THREE extraordinary developments in women’s fashions have occurred over the past 100 years. They are so widely accepted that most people barely notice them anymore. They are:
1) The gradual acceptance of pants. Once exclusively reserved for men, pants were completely embraced by the 1960s and are so universal now that a first violinist in a major orchestra in my area sits with her legs spread-eagle during the performance. She is wearing pants and is considered free to sit in any position.
2) The rise of informality. Everyday clothes worn 100 years ago would be considered special occasion dress today. Even nuns wear T-shirts and jeans.
3) The striking increase in revealing clothing. Unisex pants lead to camisoles and other forms of public lingerie, clothes that are unambiguously feminine. College presidents and congresswomen even wear low-cut blouses.
These changes have not liberated women. Far from it. They have confined them. They have encouraged women to ape men. They have caused them to lower themselves, especially in the eyes of their children, as a pseudo-man is necessarily inferior to a real man. They have created a world that is less beautiful and less ceremonious. Sixteenth-century peasants dressed with more dignity than wealthy Western women today.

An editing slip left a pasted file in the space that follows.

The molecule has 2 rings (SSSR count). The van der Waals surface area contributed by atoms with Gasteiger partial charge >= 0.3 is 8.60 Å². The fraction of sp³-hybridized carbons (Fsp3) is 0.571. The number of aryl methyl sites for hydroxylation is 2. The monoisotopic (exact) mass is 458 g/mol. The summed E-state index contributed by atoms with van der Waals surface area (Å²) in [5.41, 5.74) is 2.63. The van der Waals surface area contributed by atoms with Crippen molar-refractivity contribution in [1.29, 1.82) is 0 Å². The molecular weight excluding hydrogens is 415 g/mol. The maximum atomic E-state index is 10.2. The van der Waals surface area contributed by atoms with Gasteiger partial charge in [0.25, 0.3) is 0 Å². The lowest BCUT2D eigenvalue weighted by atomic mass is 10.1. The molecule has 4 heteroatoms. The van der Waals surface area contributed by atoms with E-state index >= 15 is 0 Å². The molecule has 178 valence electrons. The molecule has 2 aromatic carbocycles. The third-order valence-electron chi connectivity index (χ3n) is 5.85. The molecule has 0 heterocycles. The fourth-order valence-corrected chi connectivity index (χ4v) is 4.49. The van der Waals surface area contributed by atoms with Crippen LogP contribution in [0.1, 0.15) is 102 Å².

All of this is by way of introducing a remarkable document on this subject. No one has expressed the consequences of these changes better than one particular man writing 52 years ago. Giuseppe Cardinal Siri, the Archbishop of Genoa, wrote a prophetic letter to local clergy in 1960 on the subject of the increasing appearance of women in “trousers.” Archbishop Siri maintained that the adoption of masculine dress by women would ultimately spell disaster:
When we see a woman in trousers, we should think not so much of her as of all mankind, of what it will be when women will have masculinized themselves for good. Nobody stands to gain by helping to bring about a future age of vagueness, ambiguity, imperfection and, in a word, monstrosities.
When a sense of the eternal feminine is lost, there is a flattening of society. He wrote:
The consequences of such violations are not a new outline of man, but disorders, hurtful instability of all kinds, the frightening dryness of human souls, the shattering increase in the number of human castaways, driven long since out of people’s sight and mind to live out their decline in boredom, sadness and rejection. Aligned on the wrecking of the eternal norms are to be found the broken families, lives cut short before their time, hearths and homes gone cold, old people cast to one side, youngsters willfully degenerate and at the end of the line souls in despair and taking their own lives.
His letter, posted at Catholicmodesty.com, is well worth reading in its entirety. These are extreme words, but all of it has come true.